EDINBURGH FRINGE / One-way ticket to heaven: Paul Taylor on a magical retelling of The Legend of St Julian at the Traverse Theatre

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The Independent Culture
ONE WAY or another, it's a dog's life being a saint. First, there's the tricky trainee period. You don't, of course, know that it's a trainee period, so you're left quite in the dark as to why you're vaguely not enjoying having the statutory rare old time letting rip as a sinner. Then, before you know it, either your breasts are cut off and dumped in a dish or your bum's on a red-hot gridiron ('Not yet, oh Lord, not yet') or you're having selflessly to embrace some old leper somewhere. Then, after all the good works, the penance and the pain: eternal beatitude - a state whose bliss must be a trifle modified by the fact that it's not permissible to question why your new chum, God, felt obliged to put you through the mill of an exemplary parable first.

Now, taking a much more respectful line on such a career, comes Communicado's magical retelling of the legend of the medieval saint, Julian, in an engrossing stage version of the conte by Flaubert that managed to sweep up into its spell even this hardened sceptic.

Reading the story just before going to the Traverse, I thought, well, they'll be lucky to pull this off. Its prose, to my ear, sounds suave and vivid but also cool and, at some level, uninvolved, tracing the tale in a tone that embraces some pretty deadpan lapses into what might well be thought laughable, for example: 'He liberated subject peoples. He freed queens shut up in prison towers. It was he and no other who slew the Viper of Milan and the Dragon of Oberbirbach.' Frictionlessly, it seems, just like that. The story itself is gripping, though. Born of noble parents, young Julian is the subject of several mutually unwitting prophecies: that he will marry into an emperor's family; that he will be a saint; and (the one prediction vouchsafed to him) that he will kill his father and mother.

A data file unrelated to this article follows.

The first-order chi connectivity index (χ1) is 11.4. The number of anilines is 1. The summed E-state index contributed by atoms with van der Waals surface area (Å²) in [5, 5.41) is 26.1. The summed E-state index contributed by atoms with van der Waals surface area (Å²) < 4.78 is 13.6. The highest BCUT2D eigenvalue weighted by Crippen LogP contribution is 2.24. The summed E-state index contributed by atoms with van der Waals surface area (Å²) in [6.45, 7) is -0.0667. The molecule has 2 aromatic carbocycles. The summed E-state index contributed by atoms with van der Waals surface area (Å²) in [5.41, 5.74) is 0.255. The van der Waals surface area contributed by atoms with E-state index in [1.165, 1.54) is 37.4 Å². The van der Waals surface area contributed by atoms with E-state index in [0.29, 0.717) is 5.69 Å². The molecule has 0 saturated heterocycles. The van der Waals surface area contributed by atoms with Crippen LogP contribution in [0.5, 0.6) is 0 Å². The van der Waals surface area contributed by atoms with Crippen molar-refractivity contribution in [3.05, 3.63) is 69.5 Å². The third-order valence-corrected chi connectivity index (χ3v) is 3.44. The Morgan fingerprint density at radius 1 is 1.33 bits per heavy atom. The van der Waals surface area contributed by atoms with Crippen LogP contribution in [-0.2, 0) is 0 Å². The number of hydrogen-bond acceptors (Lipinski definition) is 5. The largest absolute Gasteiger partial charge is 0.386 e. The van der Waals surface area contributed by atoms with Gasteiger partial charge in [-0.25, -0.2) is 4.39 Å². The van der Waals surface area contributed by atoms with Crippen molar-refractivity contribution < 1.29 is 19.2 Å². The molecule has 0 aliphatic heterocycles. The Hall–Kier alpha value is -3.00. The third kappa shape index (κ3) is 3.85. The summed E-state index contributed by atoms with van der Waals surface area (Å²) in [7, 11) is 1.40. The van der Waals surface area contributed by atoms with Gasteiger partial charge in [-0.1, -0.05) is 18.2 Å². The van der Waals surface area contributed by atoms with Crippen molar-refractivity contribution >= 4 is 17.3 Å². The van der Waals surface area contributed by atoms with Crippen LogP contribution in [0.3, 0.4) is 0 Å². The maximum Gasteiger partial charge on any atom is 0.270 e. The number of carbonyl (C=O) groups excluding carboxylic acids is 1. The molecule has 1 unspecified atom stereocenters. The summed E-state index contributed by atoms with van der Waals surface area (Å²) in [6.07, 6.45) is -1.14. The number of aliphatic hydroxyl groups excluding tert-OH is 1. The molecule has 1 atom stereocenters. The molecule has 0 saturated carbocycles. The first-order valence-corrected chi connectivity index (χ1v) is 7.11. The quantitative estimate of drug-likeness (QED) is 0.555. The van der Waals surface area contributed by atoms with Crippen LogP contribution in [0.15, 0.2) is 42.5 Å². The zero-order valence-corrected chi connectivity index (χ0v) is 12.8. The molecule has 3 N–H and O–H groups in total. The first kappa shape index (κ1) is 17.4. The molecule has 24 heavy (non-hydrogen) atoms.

With detailed emphasis on the bloodlust that makes Julian a compulsive hunter, the story (inspired by a stained-glass window in Rouen Cathedral) relates the fulfilment of each of these prophecies. But apart from its introducing a tincture of 19th-century psychology into its Book of Hours atmosphere, it's hard to work out why it was written.

By contrast, Gerry Mulgrew's hypnotic stage version pulls you right into the story's nervous system. It spaces you out; by the end, you wonder what drug you've been on. Largely non-verbal (the only words the hero utters are the heartrending cry 'Father] Mother]'), its narrative grammar relies on expressive near-ballet (excellent in the hunting scenes), on a sculptural disposition of bodies whereby the actors create the various environments (connected shifting limbs evoke, say, the branchy barriers of a thick forest) and on the ambient music of the superb modern jazz-like soundtrack.

The music, among its many involving virtues, manages to keep you abreast of both Julian's pulsing pagan instincts and the over-arching divine plan. For example, the tempting, taunting gasps of his dogs, nightmarishly amplified, alert you at once to the disease in his blood and to the hounds of heaven who are up to their paradoxical tricks and out to get him.

The cast is all the more attractive for having bodies of normal weight (or slightly over) instead of that unreal, over-trained look of dancers, and Keith McIntyre's design, beautifully lit, avoids any trace of Ladybird Book medievalism. His talents are key to the stunning ending. Atoning for his sins by working as a ferryman over a treacherous river, Julian one night takes in a leper who complains of cold and demands to be warmed by his host's naked body. Here, as they roll over in a deathly clasp, the clothes of the leper are shed to reveal the risen Christ, who, to a great surge of liturgical babbling and bell-ringing, carries Julian out through a glittering recreation of the stained glass at Rouen, the whole stage adazzle from its trembling panes. In more than one sense, miraculous.

See Day Planner, p 14, for details

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